Myth #1: Medicare covers the cost of home care.
Most Medicare and Medicare supplements or other private health insurance plans do not cover non-medical home care. Medicare will cover short-term, intermittent care services in the home through a licensed agency. For example, Medicare may pay for a physical therapist to come to your home 2-3 times per week after a change in your condition to help you regain mobility so that you can stand to make dinner, take a shower, etc. But you should not expect Medicare to pay for someone to prepare meals, give you medication, take you to the doctor, do laundry, or do light housekeeping when you cannot do these things yourself.
Myth #2: Home care costs too much.
In reality, home care is one of the most affordable care options, partly because of the flexibility of the number of hours or the rate of pay. When choosing care at home, as opposed to a nursing home or assisted living, you are able to hire a caregiver for any number of hours to meet your needs and your budget.
Myth #3: I have no say about who comes into my home
Reputable home care companies will try to match caregivers with seniors of similar interests, but more often than not, the caregiver sent to you is the caregiver who is available. You should make sure that a company’s caregivers are screened, skilled, and insured, and that a background and reference check has been done. The company should also offer flexibility in setting up a schedule – and be sure they’ll provide back-up and replacement caregivers. With a unique service like LeanOnWe, you get all of that PLUS you view a caregiver’s professional video and online resume so the choice of which pre-screened and highly recommended caregiver to hire on your own is always yours.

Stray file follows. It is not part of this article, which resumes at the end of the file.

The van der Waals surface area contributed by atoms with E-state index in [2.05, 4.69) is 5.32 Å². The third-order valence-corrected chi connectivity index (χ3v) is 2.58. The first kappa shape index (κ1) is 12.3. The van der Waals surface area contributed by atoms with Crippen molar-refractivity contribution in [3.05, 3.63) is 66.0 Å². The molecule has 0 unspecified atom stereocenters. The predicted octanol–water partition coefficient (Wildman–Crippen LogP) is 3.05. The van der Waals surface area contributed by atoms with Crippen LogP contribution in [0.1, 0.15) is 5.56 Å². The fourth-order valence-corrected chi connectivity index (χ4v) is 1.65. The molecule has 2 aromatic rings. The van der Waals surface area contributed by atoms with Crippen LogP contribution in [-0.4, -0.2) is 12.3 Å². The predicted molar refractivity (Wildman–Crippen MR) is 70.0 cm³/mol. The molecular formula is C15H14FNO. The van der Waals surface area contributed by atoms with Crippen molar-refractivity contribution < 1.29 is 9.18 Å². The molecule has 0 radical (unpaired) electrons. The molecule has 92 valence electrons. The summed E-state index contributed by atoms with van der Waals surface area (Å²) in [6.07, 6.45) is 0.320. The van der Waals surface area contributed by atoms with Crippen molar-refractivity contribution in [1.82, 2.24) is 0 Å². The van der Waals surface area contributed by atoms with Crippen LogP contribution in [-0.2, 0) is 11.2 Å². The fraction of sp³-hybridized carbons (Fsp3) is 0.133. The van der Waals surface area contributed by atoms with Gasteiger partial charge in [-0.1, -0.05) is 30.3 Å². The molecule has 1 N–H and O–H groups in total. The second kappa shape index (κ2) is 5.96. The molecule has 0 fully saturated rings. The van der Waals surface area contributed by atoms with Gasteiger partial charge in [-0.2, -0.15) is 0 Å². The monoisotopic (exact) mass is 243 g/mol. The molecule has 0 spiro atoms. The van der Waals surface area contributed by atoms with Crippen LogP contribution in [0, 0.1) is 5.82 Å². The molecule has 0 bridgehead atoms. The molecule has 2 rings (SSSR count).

Myth #4: A live-in caregiver works 24/7.
Nobody works around the clock, day in and day out without a break – nor could they function properly if they did. Each state has strict laws to protect household workers, and remember that any live-in caregiver you hire on your own or through an agency must be allowed at least 5-8 hours of uninterrupted sleep in most states or must be paid (often time-and-a-half) on days that does not happen. With recent changes to the laws regarding overtime payment, you must check to be sure the caregiver is properly paid.
Myth #5: Home care companies have to meet standards for quality of care, proof of liability coverage, and ethical business practices.
All home care providers are different and each state has its own regulations. Some companies act as employment agencies, others provide full-service home care, and still others are registries. Be sure you know who you are trusting with your own care or the care of a loved one, and a good source of information can be online reviews.
Myth #6: I can pay my caregiver as a 1099 independent contractor.
The IRS and many states may require caregivers and other household employees who meet a certain wage threshold to be processed with a Form W-2 and not with a 1099 form. It is the responsibility of anyone who hires a caregiver to follow all applicable federal and state labor laws and regulations, and it is always recommended that you consult your accountant or attorney for guidance specific to your city and state.